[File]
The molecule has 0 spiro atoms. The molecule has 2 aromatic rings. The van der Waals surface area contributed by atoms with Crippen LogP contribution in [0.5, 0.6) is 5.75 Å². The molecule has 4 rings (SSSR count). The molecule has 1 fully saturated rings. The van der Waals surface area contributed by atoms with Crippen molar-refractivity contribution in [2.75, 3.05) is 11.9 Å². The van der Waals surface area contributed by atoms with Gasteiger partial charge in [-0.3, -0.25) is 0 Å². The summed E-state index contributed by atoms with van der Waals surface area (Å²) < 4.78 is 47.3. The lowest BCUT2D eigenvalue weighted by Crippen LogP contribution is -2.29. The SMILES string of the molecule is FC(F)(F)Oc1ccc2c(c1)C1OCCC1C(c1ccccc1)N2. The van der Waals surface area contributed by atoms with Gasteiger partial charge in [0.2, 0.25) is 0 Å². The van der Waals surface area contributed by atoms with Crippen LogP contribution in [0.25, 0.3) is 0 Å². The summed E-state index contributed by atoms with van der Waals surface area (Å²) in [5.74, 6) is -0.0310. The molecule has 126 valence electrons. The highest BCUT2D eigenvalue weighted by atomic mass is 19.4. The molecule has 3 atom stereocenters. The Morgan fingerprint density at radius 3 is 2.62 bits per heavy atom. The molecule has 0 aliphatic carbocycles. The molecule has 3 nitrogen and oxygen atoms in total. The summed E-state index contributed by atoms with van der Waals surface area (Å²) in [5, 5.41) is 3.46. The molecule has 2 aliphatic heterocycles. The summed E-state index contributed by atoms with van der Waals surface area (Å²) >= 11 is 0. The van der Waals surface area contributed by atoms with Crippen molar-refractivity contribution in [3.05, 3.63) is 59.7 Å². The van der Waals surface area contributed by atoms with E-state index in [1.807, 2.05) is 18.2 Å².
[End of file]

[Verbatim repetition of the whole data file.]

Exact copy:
The molecule has 0 spiro atoms. The molecule has 2 aromatic rings. The van der Waals surface area contributed by atoms with Crippen LogP contribution in [0.5, 0.6) is 5.75 Å². The molecule has 4 rings (SSSR count). The molecule has 1 fully saturated rings. The van der Waals surface area contributed by atoms with Crippen molar-refractivity contribution in [2.75, 3.05) is 11.9 Å². The van der Waals surface area contributed by atoms with Gasteiger partial charge in [-0.3, -0.25) is 0 Å². The summed E-state index contributed by atoms with van der Waals surface area (Å²) < 4.78 is 47.3. The lowest BCUT2D eigenvalue weighted by Crippen LogP contribution is -2.29. The SMILES string of the molecule is FC(F)(F)Oc1ccc2c(c1)C1OCCC1C(c1ccccc1)N2. The van der Waals surface area contributed by atoms with Gasteiger partial charge in [0.2, 0.25) is 0 Å². The van der Waals surface area contributed by atoms with Crippen LogP contribution in [0.25, 0.3) is 0 Å². The summed E-state index contributed by atoms with van der Waals surface area (Å²) in [5.74, 6) is -0.0310. The molecule has 126 valence electrons. The highest BCUT2D eigenvalue weighted by atomic mass is 19.4. The molecule has 3 atom stereocenters. The Morgan fingerprint density at radius 3 is 2.62 bits per heavy atom. The molecule has 0 aliphatic carbocycles. The molecule has 3 nitrogen and oxygen atoms in total. The summed E-state index contributed by atoms with van der Waals surface area (Å²) in [5, 5.41) is 3.46. The molecule has 2 aliphatic heterocycles. The summed E-state index contributed by atoms with van der Waals surface area (Å²) >= 11 is 0. The van der Waals surface area contributed by atoms with Crippen molar-refractivity contribution in [3.05, 3.63) is 59.7 Å². The van der Waals surface area contributed by atoms with E-state index in [1.807, 2.05) is 18.2 Å².